# Infinite Series Word Problem

1. Dec 18, 2016

### Burjam

1. The problem statement, all variables and given/known data

A fishery manager knows that her fish population naturally increases at a rate of 1.4% per month, while 119
fish are harvested each month. Let Fn be the fish population after the nth month, where F0 = 4500 fish. Assume that that process continues indefinitely. Use the infinite series to find the long-term (steady-state) population of the fish exactly.

2. Relevant equations

3. The attempt at a solution

My issue is that I can't seem to set up an expression to evaluate the series. I know that the expression will involve subtracting 119 and use 0.014 to represent the percent increase. If it were only the percent increase, I would be able to set up an expression. But the -119 is really throwing me off.

2. Dec 18, 2016

### haruspex

The question does not make clear whether the Fn represent the population just after a harvest or just before. I would take it as just after.
If the population is Fn after the nth month what will it be after one more month?

3. Dec 18, 2016

### Burjam

Fn+1 = Fn(1 + 0.014) - 119?

4. Dec 18, 2016

### haruspex

Right. Do you know a way to solve such equations? If not, an easy thing to try is to see if you can add a constant to each Fn so that it reduces to a simple geometric progression.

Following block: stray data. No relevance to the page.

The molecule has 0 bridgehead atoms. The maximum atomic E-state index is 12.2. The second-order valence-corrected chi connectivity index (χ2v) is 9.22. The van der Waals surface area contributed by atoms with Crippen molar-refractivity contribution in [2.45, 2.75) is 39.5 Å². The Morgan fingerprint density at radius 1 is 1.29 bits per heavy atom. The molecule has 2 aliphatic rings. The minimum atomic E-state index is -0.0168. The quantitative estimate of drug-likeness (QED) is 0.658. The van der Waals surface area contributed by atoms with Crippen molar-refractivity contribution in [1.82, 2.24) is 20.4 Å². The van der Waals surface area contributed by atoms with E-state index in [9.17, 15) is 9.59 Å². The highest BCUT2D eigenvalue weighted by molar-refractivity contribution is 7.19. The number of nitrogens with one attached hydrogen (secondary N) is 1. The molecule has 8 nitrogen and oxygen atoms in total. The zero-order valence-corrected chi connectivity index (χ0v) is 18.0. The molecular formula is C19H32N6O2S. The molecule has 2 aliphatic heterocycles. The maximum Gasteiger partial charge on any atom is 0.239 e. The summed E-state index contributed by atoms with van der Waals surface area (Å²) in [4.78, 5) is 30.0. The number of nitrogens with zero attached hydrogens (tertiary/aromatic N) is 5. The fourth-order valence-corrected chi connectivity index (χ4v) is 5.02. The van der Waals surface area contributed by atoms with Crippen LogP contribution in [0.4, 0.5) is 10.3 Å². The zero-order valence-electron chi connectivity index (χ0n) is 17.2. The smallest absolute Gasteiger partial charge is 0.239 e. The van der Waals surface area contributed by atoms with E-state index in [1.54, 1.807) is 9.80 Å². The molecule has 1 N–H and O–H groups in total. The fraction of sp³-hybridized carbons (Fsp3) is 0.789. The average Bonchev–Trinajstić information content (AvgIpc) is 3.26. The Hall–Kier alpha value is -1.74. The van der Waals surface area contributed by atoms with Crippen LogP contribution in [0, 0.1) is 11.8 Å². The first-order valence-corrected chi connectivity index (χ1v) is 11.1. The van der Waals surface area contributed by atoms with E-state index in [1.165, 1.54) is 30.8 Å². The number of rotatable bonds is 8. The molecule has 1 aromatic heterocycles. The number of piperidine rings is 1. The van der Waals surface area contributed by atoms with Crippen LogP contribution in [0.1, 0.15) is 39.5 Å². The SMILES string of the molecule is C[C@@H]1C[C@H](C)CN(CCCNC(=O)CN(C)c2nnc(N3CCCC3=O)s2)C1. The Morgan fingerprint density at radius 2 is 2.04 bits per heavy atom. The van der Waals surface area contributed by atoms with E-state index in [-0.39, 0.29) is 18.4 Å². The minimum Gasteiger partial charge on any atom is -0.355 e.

5. Dec 18, 2016

### Burjam

I don't know how to write this equation without Fn being in terms of Fn+1 or Fn-1.

6. Dec 18, 2016

### haruspex

It will be the same equation, but written in the form (Fn+1+c)=a(Fn+c) for some pair of constants a and c.

7. Dec 18, 2016

### Burjam

How will adding the c to both sides eliminate the Fn+1? None of the problems I have done or have examples of with infinite series so far have anything like this, so I don't really have anything to go by.

8. Dec 18, 2016

### haruspex

I did not suggest it would.
You have this equation: Fn+1 = Fn(1 + 0.014) - 119
and I am suggesting this form of it: (Fn+1+c)=a(Fn+c)
What do you get if you combine them?

9. Dec 18, 2016

### Ray Vickson

You have $F_{n+1} = 1.014 F_n - 119$ with $F_0 = 4500$. Try calculating $F_1, F_2, F_3$ (keeping $F_0$ symbolic instead of 4500). In fact, it might make everything much clearer if you keep all parameters symbolic, so that $F_{n+1} = r F_n - k$. Using symbols like that instead of numbers helps keep separate the different effects.

However, I think there is something very wrong with the original problem statement: for $r > 1$ (for example, for $r = 1.014$) you must have a very special relationship between $F_0,r,k$ in order to obtain a finite limit; otherwise you will either have $F_n \to +\infty$ as $n \to \infty$ (for some combinations of $F_0$, $r$, and $k$) or else $F_n \to -\infty$ for for other combinations. Of course, the latter case really means that $F_n$ hits zero at some finite $n$ and so the fish population dies out completely and the problem ends; $F_n$ does not actually go to $-\infty$.

10. Dec 18, 2016

### Burjam

By combine them, do you mean take a Fn+1 in the second equation as Fn+1 = Fn(1+0.014) - 119 and then try to solve for a and C?

11. Dec 18, 2016

### haruspex

I assumed it was intended that:

12. Dec 18, 2016

### haruspex

Yes. You will have one equation with two unknowns, but remember that the equation has to be true for all Fn.